Hotspot dynamics in the Coral Sea

Connections between the Australian plate and deep Earth.
Voyage No

IN2019_V04

07 Aug, 2019

to

03 Sep, 2019

Cairns

to

Brisbane

Chief Scientist

A/Prof Joanne Whittaker

Institution

University of Tasmania

Voyage summary

Research voyage to the Coral Sea to investigate how deep mantle plumes ('hotspots') have influenced the evolution of the Australian plate.

In a small number of locations on the Earth, hot material rises from deep within the planet to create chains of volcanoes across the seafloor. Such undersea volcanic hotspots have been critical in the evolution of the Coral Sea region. However, we have only limited understanding of the timing, extent and history of the hotspots which have shaped the Australian plate.

This research will increase our understanding of the age and evolution of the seafloor in the Coral Sea, the extent of continental crust, and chains of seamounts that have formed. Researchers will also seek to better understanding Coral Sea biodiversity by studying the distribution of different habitats, especially deepwater habitats, and how these relate to seafloor structures.

The voyage also includes the following research and education projects:

  • Understanding the links between geomorphology and biodiversity in the Coral Sea (Dr Vanessa Lucieer, University of Tasmania): Study of the links between deep-water benthic habitats and geomorphic features on the seafloor.
  • Spatial and temporal variability in the distribution and abundance of seabirds (Dr Eric Woehler, BirdLife Australia): Study of the variability in the distribution and abundance of seabirds in the marine environment around Australia. 
  • Location of the wreck sites of the USS Lexington and USS Neosho (Dr Robin Beaman, James Cook University): Seafloor mapping (low resolution) of the likely locations of the USS Lexington and USS Neosho wreck sites.
  • Survey of Coral Sea invertebrate biodiversity (Jeremy Horowitz-Rob Beaman, James Cook University): Study of invertebrate species, primarily corals, collected during seafloor sampling program for main project.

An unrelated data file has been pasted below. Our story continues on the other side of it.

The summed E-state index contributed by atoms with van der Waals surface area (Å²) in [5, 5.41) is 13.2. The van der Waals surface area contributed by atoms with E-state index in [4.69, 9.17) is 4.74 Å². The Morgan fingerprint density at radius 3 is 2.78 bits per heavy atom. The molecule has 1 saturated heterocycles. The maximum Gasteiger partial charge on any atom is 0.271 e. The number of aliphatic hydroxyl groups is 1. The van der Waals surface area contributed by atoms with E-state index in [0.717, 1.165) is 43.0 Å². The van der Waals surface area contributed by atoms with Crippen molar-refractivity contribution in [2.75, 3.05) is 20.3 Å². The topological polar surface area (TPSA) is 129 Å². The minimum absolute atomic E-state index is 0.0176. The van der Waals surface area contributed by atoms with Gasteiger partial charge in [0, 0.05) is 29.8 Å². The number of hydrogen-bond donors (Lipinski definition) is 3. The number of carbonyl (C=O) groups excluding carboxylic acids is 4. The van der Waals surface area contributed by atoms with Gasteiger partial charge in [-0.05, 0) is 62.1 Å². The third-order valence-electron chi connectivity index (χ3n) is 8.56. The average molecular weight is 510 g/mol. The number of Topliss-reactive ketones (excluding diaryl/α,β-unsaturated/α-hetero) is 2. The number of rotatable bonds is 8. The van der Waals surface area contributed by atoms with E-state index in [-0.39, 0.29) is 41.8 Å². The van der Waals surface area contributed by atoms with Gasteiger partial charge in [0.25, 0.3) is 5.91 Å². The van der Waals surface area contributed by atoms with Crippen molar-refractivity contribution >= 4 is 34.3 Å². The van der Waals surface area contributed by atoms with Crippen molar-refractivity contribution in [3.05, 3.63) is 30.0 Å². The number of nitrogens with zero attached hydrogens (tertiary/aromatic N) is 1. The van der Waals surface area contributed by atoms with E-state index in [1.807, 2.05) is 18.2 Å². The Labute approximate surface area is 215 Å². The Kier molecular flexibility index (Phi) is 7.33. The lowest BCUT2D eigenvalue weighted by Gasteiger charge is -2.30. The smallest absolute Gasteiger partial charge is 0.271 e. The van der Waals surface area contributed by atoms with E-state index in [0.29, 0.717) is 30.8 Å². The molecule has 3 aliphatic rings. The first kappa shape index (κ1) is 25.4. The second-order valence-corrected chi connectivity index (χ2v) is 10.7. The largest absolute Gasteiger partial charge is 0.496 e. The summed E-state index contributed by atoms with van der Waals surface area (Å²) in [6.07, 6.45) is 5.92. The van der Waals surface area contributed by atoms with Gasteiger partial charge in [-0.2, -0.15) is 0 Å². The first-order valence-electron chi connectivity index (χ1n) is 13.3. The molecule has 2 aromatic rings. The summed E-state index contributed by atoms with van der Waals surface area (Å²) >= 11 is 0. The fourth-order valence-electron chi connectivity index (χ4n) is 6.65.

• CSIRO Educator on Board Program (Dr Ben Arthur, CSIRO): Professional development and outreach program for Australian STEM (science, technology, engineering and mathematics) school teachers.

The science team on this voyage includes 35 participants from 10 institutions, including four Australian and two international universities (Edinburgh and Glasgow). There are 13 university students on the voyage, as well as two school teachers under the CSIRO Educator on Board Program.

Voyage blog:The (ocean) floor is lava: RV Investigator’s Coral Sea voyage

Much of the ocean floor and what goes on down there is pretty much a mystery. This is where RV Investigator's new research voyage to the Coral Sea could help unlock the secrets of the seafloor.
The side of a large white ship as it sails away from land.
RV Investigator heading out to the big blue.

Voyage outcomes

This voyage addresses high profile research questions for maintaining Australia’s world leading reputation in marine geoscience. Understanding the history of volcanism hidden in the seas around Australia will provide significant new knowledge to inform policies related to natural hazards, resources and habitats both within Australian waters and throughout the SW Pacific.The research aims to leverage significant investment by Australia in state-of-the-art computational resources, and will directly lead to benefits for Australia and our Pacific Island neighbours, an area of renewed foreign policy focus. These benefits include an understanding of the volcanogenic tsunami hazard in the region, informing Australian disaster management policy and practice; an assessment of marine mineral resources, potentially contributing to Australia’s economic growth.

Currently, only a small percentage of the seas around Australia are mapped to a modern standard. Swath mapping completed on this voyage will increase multibeam coverage of the seafloor, particularly focussing on seamounts, which are naturally important habitats for open-ocean ecosystems, and may help identify areas of important conservation value.

The survey data will greatly improve knowledge of the environmental assets in the Coral Sea Marine Park. There is a critical need to establish national marine baselines and monitoring, facilitate coordinated national studies of marine ecosystems and develop marine science research training.  The research also delivered further training and development of PhD, Masters and Honours students, to promote a diverse skill base critical to securing Australia’s future scientific capability, training the next-generation of marine scientists and educators and inspiring STEM activities in schools.